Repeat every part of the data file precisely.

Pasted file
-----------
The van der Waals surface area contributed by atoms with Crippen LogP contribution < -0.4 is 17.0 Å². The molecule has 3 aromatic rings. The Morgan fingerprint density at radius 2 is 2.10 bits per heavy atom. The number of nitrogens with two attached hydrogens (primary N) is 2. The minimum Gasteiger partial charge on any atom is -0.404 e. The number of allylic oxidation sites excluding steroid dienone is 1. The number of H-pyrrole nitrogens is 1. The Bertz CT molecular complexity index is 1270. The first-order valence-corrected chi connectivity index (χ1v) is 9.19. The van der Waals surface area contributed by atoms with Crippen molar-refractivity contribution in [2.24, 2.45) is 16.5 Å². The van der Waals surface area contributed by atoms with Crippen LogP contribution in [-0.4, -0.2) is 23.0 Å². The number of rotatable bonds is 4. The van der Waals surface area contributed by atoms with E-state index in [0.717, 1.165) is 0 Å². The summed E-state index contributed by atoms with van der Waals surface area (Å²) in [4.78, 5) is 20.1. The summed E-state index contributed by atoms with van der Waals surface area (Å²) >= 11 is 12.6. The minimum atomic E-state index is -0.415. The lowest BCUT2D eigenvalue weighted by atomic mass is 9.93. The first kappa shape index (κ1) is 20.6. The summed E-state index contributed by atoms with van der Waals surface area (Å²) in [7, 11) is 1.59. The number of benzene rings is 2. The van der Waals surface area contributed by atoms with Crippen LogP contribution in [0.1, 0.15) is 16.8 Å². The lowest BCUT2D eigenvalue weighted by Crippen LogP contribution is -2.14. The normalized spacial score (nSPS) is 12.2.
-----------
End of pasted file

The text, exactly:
The van der Waals surface area contributed by atoms with Crippen LogP contribution < -0.4 is 17.0 Å². The molecule has 3 aromatic rings. The Morgan fingerprint density at radius 2 is 2.10 bits per heavy atom. The number of nitrogens with two attached hydrogens (primary N) is 2. The minimum Gasteiger partial charge on any atom is -0.404 e. The number of allylic oxidation sites excluding steroid dienone is 1. The number of H-pyrrole nitrogens is 1. The Bertz CT molecular complexity index is 1270. The first-order valence-corrected chi connectivity index (χ1v) is 9.19. The van der Waals surface area contributed by atoms with Crippen molar-refractivity contribution in [2.24, 2.45) is 16.5 Å². The van der Waals surface area contributed by atoms with Crippen LogP contribution in [-0.4, -0.2) is 23.0 Å². The number of rotatable bonds is 4. The van der Waals surface area contributed by atoms with E-state index in [0.717, 1.165) is 0 Å². The summed E-state index contributed by atoms with van der Waals surface area (Å²) in [4.78, 5) is 20.1. The summed E-state index contributed by atoms with van der Waals surface area (Å²) >= 11 is 12.6. The minimum atomic E-state index is -0.415. The lowest BCUT2D eigenvalue weighted by atomic mass is 9.93. The first kappa shape index (κ1) is 20.6. The summed E-state index contributed by atoms with van der Waals surface area (Å²) in [7, 11) is 1.59. The number of benzene rings is 2. The van der Waals surface area contributed by atoms with Crippen LogP contribution in [0.1, 0.15) is 16.8 Å². The lowest BCUT2D eigenvalue weighted by Crippen LogP contribution is -2.14. The normalized spacial score (nSPS) is 12.2.